How did the Vikings make decisions?

When the Vikings arrived in Scotland, they brought with them their own rules, laws and ways of living. So, what was it like to live in Viking Scotland?

The Vikings would have a meeting called a Thing where they would settle arguments and all make decisions.

How was Viking society organised?

The Vikings had their own laws and government. The community would gather together at a meeting called a Thing. Here they would settle problems and make decisions.

People could vote on what should happen. For example, the Thing might decide who owned a piece of land or how to punish a criminal. All this was overseen by a chieftain or a judge known as a law-speaker.

Viking laws were not written down, so laws were passed from person to person by word of mouth. People who broke the law became outlaws. They were forced to live in the wilderness and anyone was allowed to hunt them down and kill them.

Vikings could also settle arguments with a fight. They held a type of duel, known as a Holmgang. Whoever won the duel was seen as being favoured by the gods.

A modern recreation of a Viking Thing meeting place in Stoltebüll, Germany.

How was Viking society organised?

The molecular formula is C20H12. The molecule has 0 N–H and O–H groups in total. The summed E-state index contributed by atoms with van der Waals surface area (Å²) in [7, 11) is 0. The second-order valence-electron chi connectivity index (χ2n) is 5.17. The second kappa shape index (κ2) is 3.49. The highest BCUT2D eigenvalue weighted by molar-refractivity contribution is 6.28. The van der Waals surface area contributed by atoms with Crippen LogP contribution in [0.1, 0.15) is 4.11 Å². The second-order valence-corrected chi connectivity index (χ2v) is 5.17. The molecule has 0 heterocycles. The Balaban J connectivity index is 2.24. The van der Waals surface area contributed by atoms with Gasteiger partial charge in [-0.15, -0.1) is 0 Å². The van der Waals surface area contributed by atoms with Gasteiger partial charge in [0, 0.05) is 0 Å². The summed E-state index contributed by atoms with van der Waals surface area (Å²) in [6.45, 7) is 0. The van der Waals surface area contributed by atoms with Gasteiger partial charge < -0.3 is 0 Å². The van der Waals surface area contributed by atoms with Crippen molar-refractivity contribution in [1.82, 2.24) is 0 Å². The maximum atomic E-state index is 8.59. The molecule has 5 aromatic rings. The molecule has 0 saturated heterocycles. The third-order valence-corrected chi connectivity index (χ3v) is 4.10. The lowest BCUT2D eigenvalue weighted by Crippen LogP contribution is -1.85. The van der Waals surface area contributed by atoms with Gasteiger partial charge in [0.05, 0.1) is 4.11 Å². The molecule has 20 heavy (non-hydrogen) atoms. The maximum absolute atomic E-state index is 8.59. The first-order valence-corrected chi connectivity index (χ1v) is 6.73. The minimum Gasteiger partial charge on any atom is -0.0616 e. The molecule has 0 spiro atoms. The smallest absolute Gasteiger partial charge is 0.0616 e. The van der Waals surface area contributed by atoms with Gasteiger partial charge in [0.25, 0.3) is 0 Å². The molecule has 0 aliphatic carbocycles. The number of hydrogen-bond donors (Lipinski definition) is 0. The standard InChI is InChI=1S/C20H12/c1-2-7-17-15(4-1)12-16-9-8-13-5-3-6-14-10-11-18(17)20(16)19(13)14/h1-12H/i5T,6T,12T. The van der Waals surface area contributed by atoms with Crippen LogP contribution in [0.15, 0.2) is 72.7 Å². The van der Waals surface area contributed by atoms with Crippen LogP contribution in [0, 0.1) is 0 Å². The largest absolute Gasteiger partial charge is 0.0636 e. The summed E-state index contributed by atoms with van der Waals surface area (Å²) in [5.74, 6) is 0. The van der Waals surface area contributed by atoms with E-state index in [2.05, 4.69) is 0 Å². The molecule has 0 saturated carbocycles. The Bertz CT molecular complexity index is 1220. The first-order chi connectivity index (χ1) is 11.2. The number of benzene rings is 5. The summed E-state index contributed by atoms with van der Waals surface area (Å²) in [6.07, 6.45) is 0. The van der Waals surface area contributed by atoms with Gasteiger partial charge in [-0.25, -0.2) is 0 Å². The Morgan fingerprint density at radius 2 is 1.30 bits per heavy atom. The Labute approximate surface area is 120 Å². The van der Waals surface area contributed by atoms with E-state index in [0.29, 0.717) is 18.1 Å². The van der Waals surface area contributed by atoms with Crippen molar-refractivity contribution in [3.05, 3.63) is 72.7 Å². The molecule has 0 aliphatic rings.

At the top of Viking society was the king. He was the most powerful person in all the land and everyone looked up to him.

Being a king cost a lot of money, because they had to make sure their kingdom was safe and that their followers were loyal to them.

Below the king were the nobles or wealthy Vikings known as jarls. They were rich landowners or traders and they employed men to work for them.

Then there were the karls. They were the everyday people and did jobs like farming and craft work. Karls weren't as rich or important as the jarls, but they weren't poor either.

At the bottom of the pile were the thralls or slaves. They did the hardest, dirtiest jobs and if they tried to run away they could be killed. However, if thralls could earn enough money they could buy their freedom.

A modern Viking Jarl at Shetland's Up Helly Aa festival

What happened to the Things?

Over time Viking chieftains began to think of themselves as kings and the Things became less common.

Not all of the Viking Things disappeared, though. The Parliament of Iceland - called the Althing - was set up by Vikings and it is still going strong after over a thousand years! It is often claimed that it is the oldest parliament in the world.

The Althing, the parliament of Iceland, Reykjavik. The Althing was first set up by Vikings in 930 AD.

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